Lyman, Amasa Mason. Diary, reel 1, vol. 8, 1-26 and 1-10, written by Albert Carrington. In Amasa Mason Lyman, Collection 1832-1877. Mormon Pioneer Overland Travel. Church of Jesus Christ of Latter-day Saints.

Rockwood, Albert Perry. Diary, 1847 April-July. Mormon Pioneer Overland Travel. Church of Jesus Christ of Latter-day Saints.

Archival Sources

Joseph Lee Robinson Papers. MS 7042, Records, 1846-1847, Reel 1, Folder 4. Church History Library, Church of Jesus Christ of Latter-day Saints, Salt Lake City, Utah.

Madsen, Steven K. Collection on Blacks in Utah. Accn 689, Box 1, Folder 1, and “Union, Utah Territory,” Box 1, Folder 2. Special Collections, J. Willard Marriott Library, University of Utah, Salt Lake City, Utah.

United States, Census, 1860. Union, Salt Lake County, Utah Territory.

United States, Census, 1870. Union, Salt Lake County, Utah Territory.

United States, Census, 1880. Union, Salt Lake County, Utah Territory.

United States, Census, 1900. Gray’s Lake, Bingham County, Idaho.

Secondary Sources

Dixon, W. Randall. “From Emigration Canyon to City Creek: Pioneer Trail and Campsites in the Salt Lake Valley in 1847.” Utah Historical Quarterly 65, no. 2 (Spring 1997): 155–64.

Madsen, Steven K. A Union, Utah History (Union, Utah: Jordan Valley Sentinel, 1981), 46-58.

Stapley, Jonathan A. and Amy Thiriot. “‘In My Father’s House Are Many Mansions:’ Green Flake’s Legacy of Faith.” Church History, Church of Jesus Christ of Latter-day Saints.


[1] Flake, Green, Reminiscences, in Utah Semi-Centennial Commission, The book of the pioneers [ca. 1897].,” Mormon Pioneer Overland Travel, The Church of Jesus Christ of Latter-day Saints, accessed December 10, 2017, .

[2] John Brown, Reminiscences and Journals, April 3-7, 1844, 27, microfilm of holograph, MS 1636, Church History Library, Church of Jesus Christ of Latter-day Saints, Salt Lake City, Utah.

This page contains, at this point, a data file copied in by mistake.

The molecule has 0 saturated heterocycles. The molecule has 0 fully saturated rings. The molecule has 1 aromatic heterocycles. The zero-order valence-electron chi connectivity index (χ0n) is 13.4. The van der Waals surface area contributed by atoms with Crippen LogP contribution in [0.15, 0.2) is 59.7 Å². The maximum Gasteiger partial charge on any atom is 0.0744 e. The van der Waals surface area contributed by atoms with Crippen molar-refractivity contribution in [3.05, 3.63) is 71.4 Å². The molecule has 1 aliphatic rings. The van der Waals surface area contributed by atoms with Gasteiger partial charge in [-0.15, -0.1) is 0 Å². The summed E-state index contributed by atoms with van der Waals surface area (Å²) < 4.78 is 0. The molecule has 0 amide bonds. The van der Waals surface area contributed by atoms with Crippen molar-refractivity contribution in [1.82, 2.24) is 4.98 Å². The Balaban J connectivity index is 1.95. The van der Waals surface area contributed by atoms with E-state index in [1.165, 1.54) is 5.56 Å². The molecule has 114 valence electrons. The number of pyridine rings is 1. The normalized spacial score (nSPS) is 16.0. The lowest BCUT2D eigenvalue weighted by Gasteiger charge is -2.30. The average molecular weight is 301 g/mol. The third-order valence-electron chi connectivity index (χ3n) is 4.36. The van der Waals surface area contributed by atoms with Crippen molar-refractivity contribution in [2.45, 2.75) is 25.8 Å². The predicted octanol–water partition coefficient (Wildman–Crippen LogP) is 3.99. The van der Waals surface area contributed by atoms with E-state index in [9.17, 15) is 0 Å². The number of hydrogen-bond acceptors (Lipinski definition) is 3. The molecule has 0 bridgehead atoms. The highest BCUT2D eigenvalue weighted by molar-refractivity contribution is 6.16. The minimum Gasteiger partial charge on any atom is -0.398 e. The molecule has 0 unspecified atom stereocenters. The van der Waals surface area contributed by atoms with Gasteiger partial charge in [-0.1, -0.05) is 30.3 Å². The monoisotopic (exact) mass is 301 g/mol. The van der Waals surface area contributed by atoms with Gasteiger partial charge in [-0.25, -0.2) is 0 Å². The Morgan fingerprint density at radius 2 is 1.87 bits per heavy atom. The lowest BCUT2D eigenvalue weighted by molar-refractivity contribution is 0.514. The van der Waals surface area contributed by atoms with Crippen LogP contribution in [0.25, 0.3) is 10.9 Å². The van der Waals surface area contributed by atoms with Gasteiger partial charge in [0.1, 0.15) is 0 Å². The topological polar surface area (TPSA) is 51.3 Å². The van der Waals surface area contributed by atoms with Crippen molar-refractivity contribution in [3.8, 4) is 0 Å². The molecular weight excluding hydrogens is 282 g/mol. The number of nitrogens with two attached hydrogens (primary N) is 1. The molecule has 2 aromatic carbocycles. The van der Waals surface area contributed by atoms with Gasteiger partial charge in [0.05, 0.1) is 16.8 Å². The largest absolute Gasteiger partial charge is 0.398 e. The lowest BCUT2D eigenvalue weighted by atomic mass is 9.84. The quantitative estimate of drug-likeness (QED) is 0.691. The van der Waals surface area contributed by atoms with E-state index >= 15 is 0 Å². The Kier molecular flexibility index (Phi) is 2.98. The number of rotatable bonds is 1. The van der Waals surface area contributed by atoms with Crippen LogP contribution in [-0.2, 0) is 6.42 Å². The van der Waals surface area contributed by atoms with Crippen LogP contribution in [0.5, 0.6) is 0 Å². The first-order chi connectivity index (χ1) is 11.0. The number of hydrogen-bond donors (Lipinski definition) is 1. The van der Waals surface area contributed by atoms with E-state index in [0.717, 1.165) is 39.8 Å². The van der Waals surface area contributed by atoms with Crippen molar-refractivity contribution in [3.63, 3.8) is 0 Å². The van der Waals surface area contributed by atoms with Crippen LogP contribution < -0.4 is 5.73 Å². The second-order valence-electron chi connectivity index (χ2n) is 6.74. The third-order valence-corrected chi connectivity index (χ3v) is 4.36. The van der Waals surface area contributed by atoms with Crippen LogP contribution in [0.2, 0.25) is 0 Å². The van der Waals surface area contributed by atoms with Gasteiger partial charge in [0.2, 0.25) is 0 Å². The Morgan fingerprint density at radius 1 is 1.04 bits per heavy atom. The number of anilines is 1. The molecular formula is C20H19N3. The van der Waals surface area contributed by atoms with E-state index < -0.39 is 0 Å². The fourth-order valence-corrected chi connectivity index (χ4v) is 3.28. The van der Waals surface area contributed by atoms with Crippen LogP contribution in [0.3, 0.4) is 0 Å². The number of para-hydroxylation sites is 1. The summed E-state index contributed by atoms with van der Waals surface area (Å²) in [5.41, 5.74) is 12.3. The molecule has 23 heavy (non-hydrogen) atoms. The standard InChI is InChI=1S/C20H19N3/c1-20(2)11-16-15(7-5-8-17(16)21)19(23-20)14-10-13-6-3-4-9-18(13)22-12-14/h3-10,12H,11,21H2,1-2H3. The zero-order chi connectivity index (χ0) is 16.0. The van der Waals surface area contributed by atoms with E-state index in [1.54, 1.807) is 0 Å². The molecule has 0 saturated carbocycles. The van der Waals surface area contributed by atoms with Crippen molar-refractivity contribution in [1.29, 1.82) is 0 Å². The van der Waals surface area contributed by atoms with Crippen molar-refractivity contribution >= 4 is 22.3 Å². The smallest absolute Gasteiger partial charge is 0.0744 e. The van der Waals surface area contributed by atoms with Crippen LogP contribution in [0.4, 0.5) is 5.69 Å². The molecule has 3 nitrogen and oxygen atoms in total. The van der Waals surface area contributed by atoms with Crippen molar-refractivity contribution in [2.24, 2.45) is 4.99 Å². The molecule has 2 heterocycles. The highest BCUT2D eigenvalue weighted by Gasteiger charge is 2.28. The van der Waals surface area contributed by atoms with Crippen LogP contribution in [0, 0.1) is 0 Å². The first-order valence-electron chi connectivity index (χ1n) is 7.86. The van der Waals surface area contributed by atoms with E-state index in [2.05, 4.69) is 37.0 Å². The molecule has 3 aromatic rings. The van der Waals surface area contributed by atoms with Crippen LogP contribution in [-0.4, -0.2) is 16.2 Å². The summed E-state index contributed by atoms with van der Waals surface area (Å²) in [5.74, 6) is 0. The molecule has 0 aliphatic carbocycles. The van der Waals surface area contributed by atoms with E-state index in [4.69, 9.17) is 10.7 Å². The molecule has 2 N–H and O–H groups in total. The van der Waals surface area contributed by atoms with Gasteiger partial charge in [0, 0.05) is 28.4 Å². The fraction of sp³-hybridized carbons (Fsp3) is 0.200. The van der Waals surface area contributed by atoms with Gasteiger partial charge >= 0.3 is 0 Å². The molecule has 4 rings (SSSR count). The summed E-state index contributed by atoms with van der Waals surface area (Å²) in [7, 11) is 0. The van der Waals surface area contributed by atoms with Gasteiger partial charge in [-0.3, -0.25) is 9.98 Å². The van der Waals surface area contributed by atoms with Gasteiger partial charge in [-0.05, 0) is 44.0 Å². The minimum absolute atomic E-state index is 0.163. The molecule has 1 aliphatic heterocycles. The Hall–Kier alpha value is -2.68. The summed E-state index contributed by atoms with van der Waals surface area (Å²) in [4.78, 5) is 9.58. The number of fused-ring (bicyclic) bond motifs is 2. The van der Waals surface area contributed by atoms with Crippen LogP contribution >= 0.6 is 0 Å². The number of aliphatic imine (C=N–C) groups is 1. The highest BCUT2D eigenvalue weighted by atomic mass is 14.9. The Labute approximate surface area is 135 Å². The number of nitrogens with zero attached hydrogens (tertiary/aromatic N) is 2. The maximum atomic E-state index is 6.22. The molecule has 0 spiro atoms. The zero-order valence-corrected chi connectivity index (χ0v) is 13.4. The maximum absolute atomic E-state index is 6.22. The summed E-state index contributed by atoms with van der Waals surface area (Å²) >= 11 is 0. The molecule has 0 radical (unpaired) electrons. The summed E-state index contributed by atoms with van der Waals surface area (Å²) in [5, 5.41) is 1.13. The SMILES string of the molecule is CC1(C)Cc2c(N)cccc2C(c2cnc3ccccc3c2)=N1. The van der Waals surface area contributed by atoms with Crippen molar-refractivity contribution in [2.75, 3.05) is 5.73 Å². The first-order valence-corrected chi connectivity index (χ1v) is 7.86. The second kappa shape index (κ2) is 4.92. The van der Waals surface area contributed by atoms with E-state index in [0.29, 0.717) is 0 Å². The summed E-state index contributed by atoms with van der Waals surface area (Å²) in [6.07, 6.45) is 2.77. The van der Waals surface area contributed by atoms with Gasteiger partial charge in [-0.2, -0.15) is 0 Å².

[3] Joseph Lee Robinson Papers, MS 7042, Records, 1846-1847, Reel 1, Folder 4, Church History Library, Church of Jesus Christ of Latter-day Saints, Salt Lake City, Utah.

[4] “Fifty Years Ago Today,” Salt Lake Tribune, May 31, 1897, 1; “More Pioneers,” Deseret News, July 19, 1897, 2; “Green Flake,” Mormon Pioneer Overland Travel, The Church of Jesus Christ of Latter-day Saints; W. Randall Dixon, “From Emigration Canyon to City Creek: Pioneer Trail and Campsites in the Salt Lake Valley in 1847,” Utah Historical Quarterly 65, no. 2 (Spring 1997): 155–64.

[5] Church of Jesus Christ of Latter-day Saints, Record of Members Collection, Salt Lake Stake, Part 1, CR 375 8, box 6109, folder 1, Church History Library, Salt Lake City, Utah.

[6] “Mining Notices,” Salt Lake Tribune, January 1, 1876; “Mining Notices,” Salt Lake Tribune, March 28, 1876.

[7] “Only 8 Survivors of the Party of 163 That Settled Salt Lake in 1847,” Salt Lake Telegram, July 3, 1902; “Pioneers,” Salt Lake Herald, July 3, 1880; “The Twenty-fourth at Union,” Deseret News, August 1, 1888; “The Pioneer Company,” Utah Enquirer, August 3, 1888; “The Veterans’ Reunion,” Salt Lake Herald, August 21, 1894; “The Days of Forty-seven,” Salt Lake Tribune, August 21, 1894.

[8] “The Opening Day of the Jubilee,” Salt Lake Tribune, July 20, 1897, 1.

[9] “Green Flake Passes Away,” Deseret Evening News, October 22, 1903; “Green Flake is No More.,” Salt Lake Tribune, October 23, 1903; “Died,” Salt Lake Tribune, October 23, 1903; “News of the State,” Ogden Standard, October 23, 1903; “Died.,” Salt Lake Herald, October 23, 1903.

Documents

Click the index tab in the viewer above to view all primary source documents available for this person.

Prev Next